• In distributed denial-of-service (DDoS) attacks, an IT infrastructure, Website or network becomes overwhelmed with requests, making it impossible to deliver services properly. The majority of 129 service providers surveyed by DDoS protection provider Black Lotus have experienced such attacks, with a large percentage reporting "customer churn" as a result. The study shows a disparity between how threatened providers feel about potential DDoS attacks and how prepared they are to mitigate an attack. While the report shows that 92 percent of service providers have some form of DDoS protection in place, it's often not enough to stop an attack before the damage is done. Plus, there seems to be a disconnect between what customers and their service providers believe are their responsibilities during a DDoS attack. Nearly half the service providers said they are solely responsible for the viability of their infrastructures during an attack, but they also believe the direct impact of the DDoS attacks are the customer's responsibility. The bottom line is that DDoS attacks can result in significant revenue losses.

  • While demand for mobile applications is growing at astronomical rates, so too are the security vulnerabilities that affect those apps. Although most companies consider the risks to be significant, just a small percentage of mobile application development budgets is being allocated to securing those apps, according to a survey of 640 IT professionals conducted by the Ponemon Institute on behalf of IBM. Worse yet, only 29 percent of those polled said they have the resources they need to address the issue, and only 14 percent gave high ratings to their capabilities in this area. "For a variety of reasons, companies find it difficult to improve the security of their mobile applications," the study stated. The report recommends frequent testing of mobile apps, ensuring the "rush to release" does not have a negative impact on coding practices, conducting training and education programs for development teams, increasing budgets for mobile app security, and implementing policies and procedures to control employees' risky behavior. For solution providers across the channel, testing and securing mobile applications represents a major opportunity.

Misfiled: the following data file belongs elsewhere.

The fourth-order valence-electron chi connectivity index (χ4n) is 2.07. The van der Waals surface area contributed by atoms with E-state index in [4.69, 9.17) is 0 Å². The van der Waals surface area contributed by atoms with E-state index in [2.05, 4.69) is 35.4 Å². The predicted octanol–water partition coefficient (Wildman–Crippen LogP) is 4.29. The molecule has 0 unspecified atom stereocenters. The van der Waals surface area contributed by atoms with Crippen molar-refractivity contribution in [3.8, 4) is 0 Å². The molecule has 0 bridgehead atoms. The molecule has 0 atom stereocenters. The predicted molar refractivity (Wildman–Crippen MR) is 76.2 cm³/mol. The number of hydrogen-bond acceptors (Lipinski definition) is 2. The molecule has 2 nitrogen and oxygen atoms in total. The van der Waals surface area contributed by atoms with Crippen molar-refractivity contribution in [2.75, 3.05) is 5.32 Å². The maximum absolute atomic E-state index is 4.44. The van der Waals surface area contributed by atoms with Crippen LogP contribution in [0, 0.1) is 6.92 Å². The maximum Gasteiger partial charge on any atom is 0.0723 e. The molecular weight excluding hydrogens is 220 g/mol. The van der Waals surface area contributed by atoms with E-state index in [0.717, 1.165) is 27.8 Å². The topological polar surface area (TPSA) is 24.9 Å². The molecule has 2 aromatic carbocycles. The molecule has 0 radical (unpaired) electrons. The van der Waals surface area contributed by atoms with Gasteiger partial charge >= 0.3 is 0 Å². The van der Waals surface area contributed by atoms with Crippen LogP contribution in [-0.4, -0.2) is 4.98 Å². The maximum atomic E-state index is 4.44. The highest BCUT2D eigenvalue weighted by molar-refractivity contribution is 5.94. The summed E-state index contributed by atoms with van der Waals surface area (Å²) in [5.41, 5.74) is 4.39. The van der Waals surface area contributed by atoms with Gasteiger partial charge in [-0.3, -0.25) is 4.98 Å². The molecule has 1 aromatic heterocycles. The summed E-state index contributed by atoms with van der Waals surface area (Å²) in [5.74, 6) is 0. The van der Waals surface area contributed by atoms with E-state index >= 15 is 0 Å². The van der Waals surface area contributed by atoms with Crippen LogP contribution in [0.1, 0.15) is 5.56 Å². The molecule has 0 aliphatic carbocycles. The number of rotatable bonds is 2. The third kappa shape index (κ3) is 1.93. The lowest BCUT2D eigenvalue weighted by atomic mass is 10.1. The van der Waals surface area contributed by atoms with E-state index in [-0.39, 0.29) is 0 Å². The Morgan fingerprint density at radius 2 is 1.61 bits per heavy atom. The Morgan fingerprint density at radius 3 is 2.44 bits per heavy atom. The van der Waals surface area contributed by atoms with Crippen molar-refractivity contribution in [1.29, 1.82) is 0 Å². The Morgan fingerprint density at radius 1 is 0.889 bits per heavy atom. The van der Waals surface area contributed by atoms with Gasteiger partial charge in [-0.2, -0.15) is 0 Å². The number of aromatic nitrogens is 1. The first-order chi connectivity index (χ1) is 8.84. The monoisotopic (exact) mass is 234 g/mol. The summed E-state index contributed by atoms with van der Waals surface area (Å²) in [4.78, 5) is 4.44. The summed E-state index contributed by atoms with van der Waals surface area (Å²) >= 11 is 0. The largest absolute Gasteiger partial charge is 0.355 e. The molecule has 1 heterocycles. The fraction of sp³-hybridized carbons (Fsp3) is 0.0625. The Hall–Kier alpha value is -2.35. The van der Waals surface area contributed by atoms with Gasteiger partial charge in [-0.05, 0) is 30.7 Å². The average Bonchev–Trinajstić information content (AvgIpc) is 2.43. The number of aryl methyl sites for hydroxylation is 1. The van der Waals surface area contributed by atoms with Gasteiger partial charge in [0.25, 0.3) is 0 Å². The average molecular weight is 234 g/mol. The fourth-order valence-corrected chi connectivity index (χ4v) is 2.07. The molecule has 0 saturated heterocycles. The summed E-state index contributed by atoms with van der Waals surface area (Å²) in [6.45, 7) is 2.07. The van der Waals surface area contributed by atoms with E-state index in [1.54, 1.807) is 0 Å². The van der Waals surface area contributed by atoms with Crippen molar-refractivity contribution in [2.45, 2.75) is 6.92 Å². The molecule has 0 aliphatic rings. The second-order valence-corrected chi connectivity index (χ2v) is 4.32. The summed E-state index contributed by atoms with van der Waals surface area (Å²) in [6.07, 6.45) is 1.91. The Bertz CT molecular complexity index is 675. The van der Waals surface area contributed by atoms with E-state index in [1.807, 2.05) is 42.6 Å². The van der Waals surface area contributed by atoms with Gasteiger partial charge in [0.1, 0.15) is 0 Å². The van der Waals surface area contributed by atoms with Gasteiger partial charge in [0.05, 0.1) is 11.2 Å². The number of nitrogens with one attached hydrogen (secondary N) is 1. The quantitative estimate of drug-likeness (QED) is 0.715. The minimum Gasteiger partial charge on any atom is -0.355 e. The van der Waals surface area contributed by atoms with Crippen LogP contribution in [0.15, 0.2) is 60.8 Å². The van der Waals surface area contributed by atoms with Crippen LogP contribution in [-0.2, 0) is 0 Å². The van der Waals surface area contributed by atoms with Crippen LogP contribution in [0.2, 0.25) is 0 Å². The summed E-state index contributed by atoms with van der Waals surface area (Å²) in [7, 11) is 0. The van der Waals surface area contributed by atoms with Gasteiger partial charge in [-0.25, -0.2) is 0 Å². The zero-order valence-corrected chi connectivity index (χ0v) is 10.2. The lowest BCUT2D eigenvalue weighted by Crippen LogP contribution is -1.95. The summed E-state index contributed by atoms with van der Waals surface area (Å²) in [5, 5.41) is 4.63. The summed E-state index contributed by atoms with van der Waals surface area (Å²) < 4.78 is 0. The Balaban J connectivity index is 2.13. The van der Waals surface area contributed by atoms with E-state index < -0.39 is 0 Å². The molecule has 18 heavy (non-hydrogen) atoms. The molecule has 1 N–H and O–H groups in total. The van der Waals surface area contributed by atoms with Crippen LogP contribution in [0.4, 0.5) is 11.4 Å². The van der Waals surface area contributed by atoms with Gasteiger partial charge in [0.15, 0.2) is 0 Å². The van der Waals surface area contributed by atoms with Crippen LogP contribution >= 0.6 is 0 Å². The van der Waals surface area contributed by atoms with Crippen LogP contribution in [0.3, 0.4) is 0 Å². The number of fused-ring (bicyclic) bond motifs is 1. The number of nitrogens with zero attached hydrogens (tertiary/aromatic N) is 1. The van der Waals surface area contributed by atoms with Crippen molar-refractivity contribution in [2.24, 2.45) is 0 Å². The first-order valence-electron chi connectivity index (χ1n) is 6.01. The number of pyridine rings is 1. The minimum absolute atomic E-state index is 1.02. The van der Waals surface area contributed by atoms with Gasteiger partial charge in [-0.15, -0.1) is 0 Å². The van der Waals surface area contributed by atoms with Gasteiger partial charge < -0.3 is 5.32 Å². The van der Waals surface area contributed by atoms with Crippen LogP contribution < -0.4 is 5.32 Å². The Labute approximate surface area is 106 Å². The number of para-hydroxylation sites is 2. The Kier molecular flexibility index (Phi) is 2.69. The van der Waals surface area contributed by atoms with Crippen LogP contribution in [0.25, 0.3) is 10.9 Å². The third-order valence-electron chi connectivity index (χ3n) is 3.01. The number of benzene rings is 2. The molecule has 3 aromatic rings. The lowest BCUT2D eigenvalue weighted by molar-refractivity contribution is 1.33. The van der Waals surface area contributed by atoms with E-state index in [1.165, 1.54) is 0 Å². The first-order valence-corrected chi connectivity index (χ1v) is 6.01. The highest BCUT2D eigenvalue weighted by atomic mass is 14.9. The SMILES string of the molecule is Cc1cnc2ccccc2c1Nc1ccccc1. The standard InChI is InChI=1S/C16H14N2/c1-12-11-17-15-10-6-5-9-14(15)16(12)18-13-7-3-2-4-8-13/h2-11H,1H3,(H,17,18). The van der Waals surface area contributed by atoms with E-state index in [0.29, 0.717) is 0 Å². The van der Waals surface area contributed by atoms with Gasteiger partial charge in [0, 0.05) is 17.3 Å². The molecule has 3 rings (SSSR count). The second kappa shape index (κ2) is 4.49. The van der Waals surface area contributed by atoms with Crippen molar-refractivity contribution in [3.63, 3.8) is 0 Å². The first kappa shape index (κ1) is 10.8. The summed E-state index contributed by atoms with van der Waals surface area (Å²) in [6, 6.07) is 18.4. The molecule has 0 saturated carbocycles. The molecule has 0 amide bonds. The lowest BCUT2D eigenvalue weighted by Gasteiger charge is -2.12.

• Kaspersky Lab North America's new program is aimed at enabling partners to achieve up to 50 percent margins and receive additional incentives.

  • Using technology from Centrify, AVG aims to provide partners with a way to control company data on employees' mobile devices and cloud apps.

  • As the IT industry continues to face growing security issues, amid announcements of security breaches at major retailers and banks in the past year, virtually all IT decision makers at financial services and retail organizations believe their organizations are vulnerable to insider threats, according to an online survey conducted by Harris Poll for Vormetric's 2015 Insider Threat Report. The study, based on a poll of 408 U.S. IT decision makers primarily at retail and financial companies, found that the biggest threats come from a variety of insider channels, including privileged users and the supply chain, such as contractors and service providers. In addition, disruptive technologies, such as the cloud and big data, are creating new risks to organizations with additional administrative roles. These findings show that organizations need to develop and prioritize their IT security strategies to protect their data and reduce their vulnerabilities. They also should make encryption with access controls the default, monitor and analyze data-access patterns, and replace point solutions with data security platforms, according to the report. Here are key takeaways from the report.

  • NEWS BRIEFS: In addition to ABI's managed security services study, this week's briefs cover Arrow's acquisition of immixGroup, Tech Data's new division, and more.